This hurricane was observed in the magnetosphere – no, this isn’t related to the X-Men, although that’d be awesome – which is the space surrounding Earth where charged particles are affected by, in this case, the Earth’s magnetic field. It was this magnetosphere that helped scientists to determine that the 2014 space hurricane rained down charged electrons.
The electrons rained down into the planet’s ionosphere, which is, “a part of the Earth’s upper atmosphere that is ionized or charged by solar radiation,” according to The Weather Channel, which created an enormous, cyclone-shaped aurora. This aurora, and any aurora commonly see in the North Pole or South Pole regions of the world, occur when there’s a disturbance in the magnetosphere.According to the scientists and their abstract, this space hurricane was made of plasma and featured multiple outbursting arms that swirled in a counterclockwise direction at speeds as fast as 2100 meters per second or 4698 miles per hour. Much like the hurricanes that happen down here on Earth, the eye of this space hurricane basically remained still while the rest of the storm swirled quickly around it.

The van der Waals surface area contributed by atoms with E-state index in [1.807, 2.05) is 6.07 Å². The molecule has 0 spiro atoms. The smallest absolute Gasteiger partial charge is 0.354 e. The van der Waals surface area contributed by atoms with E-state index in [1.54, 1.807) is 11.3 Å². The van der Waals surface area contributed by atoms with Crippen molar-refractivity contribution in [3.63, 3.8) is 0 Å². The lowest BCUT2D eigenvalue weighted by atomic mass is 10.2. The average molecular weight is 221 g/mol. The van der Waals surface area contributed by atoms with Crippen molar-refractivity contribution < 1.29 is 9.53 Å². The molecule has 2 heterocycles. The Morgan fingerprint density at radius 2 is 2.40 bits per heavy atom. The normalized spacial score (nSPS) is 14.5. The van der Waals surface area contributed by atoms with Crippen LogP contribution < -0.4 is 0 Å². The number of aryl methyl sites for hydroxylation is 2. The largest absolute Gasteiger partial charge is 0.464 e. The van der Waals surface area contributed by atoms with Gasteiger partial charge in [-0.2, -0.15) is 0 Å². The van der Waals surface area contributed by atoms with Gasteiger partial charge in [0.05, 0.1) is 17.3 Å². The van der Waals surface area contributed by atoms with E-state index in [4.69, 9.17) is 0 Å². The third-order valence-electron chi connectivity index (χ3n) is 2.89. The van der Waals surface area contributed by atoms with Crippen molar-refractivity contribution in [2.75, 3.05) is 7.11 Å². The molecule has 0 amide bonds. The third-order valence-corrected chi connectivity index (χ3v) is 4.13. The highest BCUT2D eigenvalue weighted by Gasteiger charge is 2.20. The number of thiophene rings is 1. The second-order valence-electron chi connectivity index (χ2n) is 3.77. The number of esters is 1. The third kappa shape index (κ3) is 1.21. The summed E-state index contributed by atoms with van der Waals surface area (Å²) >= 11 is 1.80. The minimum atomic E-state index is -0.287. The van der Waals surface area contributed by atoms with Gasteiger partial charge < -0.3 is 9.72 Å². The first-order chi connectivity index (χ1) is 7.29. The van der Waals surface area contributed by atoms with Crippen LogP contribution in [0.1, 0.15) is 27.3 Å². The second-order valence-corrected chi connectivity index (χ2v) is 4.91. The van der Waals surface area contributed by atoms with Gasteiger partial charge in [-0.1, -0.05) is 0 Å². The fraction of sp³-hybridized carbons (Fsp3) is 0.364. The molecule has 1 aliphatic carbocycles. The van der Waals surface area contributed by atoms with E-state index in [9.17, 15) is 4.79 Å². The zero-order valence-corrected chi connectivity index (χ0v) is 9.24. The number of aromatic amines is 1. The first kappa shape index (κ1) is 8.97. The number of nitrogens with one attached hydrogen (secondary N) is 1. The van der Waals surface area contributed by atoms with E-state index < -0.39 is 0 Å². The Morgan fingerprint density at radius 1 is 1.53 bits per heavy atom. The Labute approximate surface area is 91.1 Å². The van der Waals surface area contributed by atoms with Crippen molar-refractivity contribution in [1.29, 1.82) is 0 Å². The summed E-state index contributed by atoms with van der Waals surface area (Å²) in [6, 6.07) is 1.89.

The results of the team’s findings mean that aurora can now be used to potentially identify space hurricanes. It also means that the magnetosphere, previously deemed a calm region, can be the location of some severe conditions, like that of a space hurricane, which could possibly affect the lower spheres of Earth, according to The Weather Channel.“This study suggests that there are still existing local intense geomagnetic disturbance and energy depositions, which is comparable to that during superstorms,” Shandong University space physicist and study lead, Qing-He Zhang, wrote in the abstract. “This will update our understanding of the solar wind-magnetosphere-ionosphere coupling process under extremely quiet geomagnetic conditions.”
For more science, check out this story about dust storms on Mars that glow purple with tiny sparks and then read about these spooky circles in space that are puzzling astronomers. Check out IGN’s list of the top 10 best disaster movies ever made after that.
Wesley LeBlanc is a freelance news writer and guide maker for IGN. You can follow him on Twitter @LeBlancWes.